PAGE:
C'wealth Games: All set to make their bow

C'wealth Games: All set to make their bow
Schooling is one of the three athletes ready for glory quest in the commonwealth games.

They are still not out of their teens and have not yet tasted the unique atmosphere of a Commonwealth Games.

But 14-year-old shooter Martina Veloso, 18-year-old paddler Clarence Chew and swimming star Joseph Schooling, 19, have already achieved much in their respective fields, and are expected to make a splash for Singapore in Glasgow.

The 2014 Games, which will open tomorrow morning (Singapore time), are not just for the three debutants to gain experience competing in a world-class environment; they have a proven track record that suggests they are genuine medal hopefuls.

In Schooling's instance, it is a chance to create history by becoming the first Singaporean to win a Commonwealth Games swimming medal.

The young trio of Team Singapore athletes have been building for the occasion for some time, and few will envy the kind of pressure they are under.

Not University of Texas undergraduate Schooling, though.

"That would be pretty sick," said the butterfly sprint specialist with a laugh, when The New Paper reminded him of the possibility he could make history in Scotland.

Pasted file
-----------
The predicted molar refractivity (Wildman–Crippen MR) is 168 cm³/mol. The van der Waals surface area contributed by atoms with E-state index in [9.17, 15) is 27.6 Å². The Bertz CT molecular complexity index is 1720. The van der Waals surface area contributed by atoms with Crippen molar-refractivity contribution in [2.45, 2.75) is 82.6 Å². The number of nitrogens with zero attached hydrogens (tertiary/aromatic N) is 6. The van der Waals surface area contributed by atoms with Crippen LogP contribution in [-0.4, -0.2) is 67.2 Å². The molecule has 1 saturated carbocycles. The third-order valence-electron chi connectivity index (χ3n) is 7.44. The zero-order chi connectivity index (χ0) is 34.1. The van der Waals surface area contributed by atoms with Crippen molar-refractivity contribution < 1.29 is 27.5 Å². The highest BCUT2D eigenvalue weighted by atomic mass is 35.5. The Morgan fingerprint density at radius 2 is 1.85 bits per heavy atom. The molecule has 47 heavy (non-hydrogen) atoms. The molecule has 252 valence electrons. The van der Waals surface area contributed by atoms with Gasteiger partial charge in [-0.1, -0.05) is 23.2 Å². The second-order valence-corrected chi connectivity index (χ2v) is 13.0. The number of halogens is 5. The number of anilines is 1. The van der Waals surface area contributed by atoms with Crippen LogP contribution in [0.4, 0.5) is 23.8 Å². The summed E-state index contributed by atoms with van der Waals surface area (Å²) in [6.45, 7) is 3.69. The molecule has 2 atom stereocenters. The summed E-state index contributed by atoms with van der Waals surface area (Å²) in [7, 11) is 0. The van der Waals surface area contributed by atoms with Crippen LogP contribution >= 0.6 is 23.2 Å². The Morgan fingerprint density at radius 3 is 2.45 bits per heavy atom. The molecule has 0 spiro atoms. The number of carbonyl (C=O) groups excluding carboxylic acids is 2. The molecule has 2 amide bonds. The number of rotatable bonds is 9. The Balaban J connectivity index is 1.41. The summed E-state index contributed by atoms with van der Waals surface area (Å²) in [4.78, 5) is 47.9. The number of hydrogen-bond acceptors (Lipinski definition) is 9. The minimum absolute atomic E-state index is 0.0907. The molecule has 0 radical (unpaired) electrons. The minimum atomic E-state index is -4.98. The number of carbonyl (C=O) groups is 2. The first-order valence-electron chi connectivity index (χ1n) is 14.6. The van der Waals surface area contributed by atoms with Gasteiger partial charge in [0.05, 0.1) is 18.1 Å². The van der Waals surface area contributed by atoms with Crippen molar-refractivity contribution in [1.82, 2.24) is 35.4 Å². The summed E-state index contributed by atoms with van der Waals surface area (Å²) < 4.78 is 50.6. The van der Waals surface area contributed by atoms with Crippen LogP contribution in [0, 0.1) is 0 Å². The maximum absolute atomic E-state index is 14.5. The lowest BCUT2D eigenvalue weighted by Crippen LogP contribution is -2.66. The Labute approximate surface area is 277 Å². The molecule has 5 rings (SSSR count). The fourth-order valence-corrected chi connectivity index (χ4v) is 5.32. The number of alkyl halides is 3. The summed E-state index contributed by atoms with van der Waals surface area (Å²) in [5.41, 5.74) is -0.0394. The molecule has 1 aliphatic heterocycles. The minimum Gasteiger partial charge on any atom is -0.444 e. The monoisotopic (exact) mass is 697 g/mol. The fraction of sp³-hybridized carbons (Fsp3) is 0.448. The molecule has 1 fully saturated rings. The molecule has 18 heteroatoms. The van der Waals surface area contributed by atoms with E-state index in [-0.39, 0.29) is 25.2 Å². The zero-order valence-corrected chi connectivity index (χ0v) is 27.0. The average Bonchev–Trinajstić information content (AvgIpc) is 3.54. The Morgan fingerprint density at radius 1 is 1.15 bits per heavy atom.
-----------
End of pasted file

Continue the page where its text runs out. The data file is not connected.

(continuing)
"But I'm not really feeling the pressure from other people. I care only about the pressure and expectations I put on myself and that's enough.

NO PRESSURE

"I'm not thinking of medals at the moment. I'm just thinking about getting that first race in."

Schooling, who won six golds at last year's South-east Asia (SEA) Games in Myanmar, will swim in five events in Glasgow (see sidebar).

"I'm excited over the 50m fly and it's a race I haven't competed in at a high level before," he said. "I'm excited for my pet event, the 200m fly, too, but I'm taking it one race at a time."

Another young Singaporean athlete who can look forward to multiple events is Chew, who will be involved in the table tennis men's team and mixed doubles events.

The Republic Polytechnic student demonstrated his appetite for the big occasion by claiming some big-name scalps in the form of Hong Kong's Wang Chun Ting (then world No. 37) and Sweden's Per Gerell (then world No. 35) as the men's team finished joint-fifth at the World Championships in May.

His feats mean he is no longer an unknown quantity, but a paddler whom opponents will devote time and effort to analyse for strengths and weaknesses.

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